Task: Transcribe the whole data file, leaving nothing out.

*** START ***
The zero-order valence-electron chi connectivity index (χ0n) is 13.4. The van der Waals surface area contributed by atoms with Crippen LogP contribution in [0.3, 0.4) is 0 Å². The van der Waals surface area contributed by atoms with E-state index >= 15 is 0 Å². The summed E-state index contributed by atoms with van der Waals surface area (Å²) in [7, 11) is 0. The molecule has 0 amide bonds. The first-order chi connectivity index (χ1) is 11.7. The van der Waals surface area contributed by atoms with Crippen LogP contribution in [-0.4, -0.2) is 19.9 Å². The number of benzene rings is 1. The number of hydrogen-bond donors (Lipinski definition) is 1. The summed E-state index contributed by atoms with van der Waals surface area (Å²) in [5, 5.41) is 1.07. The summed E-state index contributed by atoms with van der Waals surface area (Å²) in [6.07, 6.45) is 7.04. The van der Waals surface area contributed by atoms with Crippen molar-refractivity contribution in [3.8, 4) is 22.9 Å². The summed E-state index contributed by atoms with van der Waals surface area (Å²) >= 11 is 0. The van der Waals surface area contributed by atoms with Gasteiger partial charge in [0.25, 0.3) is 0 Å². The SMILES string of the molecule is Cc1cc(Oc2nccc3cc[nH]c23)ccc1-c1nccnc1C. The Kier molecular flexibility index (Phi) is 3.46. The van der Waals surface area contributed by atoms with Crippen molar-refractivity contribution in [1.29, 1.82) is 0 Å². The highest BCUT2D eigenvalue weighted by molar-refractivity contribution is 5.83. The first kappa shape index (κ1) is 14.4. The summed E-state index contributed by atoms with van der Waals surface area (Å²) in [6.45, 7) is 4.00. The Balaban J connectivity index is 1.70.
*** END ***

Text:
The zero-order valence-electron chi connectivity index (χ0n) is 13.4. The van der Waals surface area contributed by atoms with Crippen LogP contribution in [0.3, 0.4) is 0 Å². The van der Waals surface area contributed by atoms with E-state index >= 15 is 0 Å². The summed E-state index contributed by atoms with van der Waals surface area (Å²) in [7, 11) is 0. The molecule has 0 amide bonds. The first-order chi connectivity index (χ1) is 11.7. The van der Waals surface area contributed by atoms with Crippen LogP contribution in [-0.4, -0.2) is 19.9 Å². The number of benzene rings is 1. The number of hydrogen-bond donors (Lipinski definition) is 1. The summed E-state index contributed by atoms with van der Waals surface area (Å²) in [5, 5.41) is 1.07. The summed E-state index contributed by atoms with van der Waals surface area (Å²) in [6.07, 6.45) is 7.04. The van der Waals surface area contributed by atoms with Crippen molar-refractivity contribution in [3.8, 4) is 22.9 Å². The summed E-state index contributed by atoms with van der Waals surface area (Å²) >= 11 is 0. The van der Waals surface area contributed by atoms with Gasteiger partial charge in [0.25, 0.3) is 0 Å². The SMILES string of the molecule is Cc1cc(Oc2nccc3cc[nH]c23)ccc1-c1nccnc1C. The Kier molecular flexibility index (Phi) is 3.46. The van der Waals surface area contributed by atoms with Crippen molar-refractivity contribution in [1.29, 1.82) is 0 Å². The highest BCUT2D eigenvalue weighted by molar-refractivity contribution is 5.83. The first kappa shape index (κ1) is 14.4. The summed E-state index contributed by atoms with van der Waals surface area (Å²) in [6.45, 7) is 4.00. The Balaban J connectivity index is 1.70.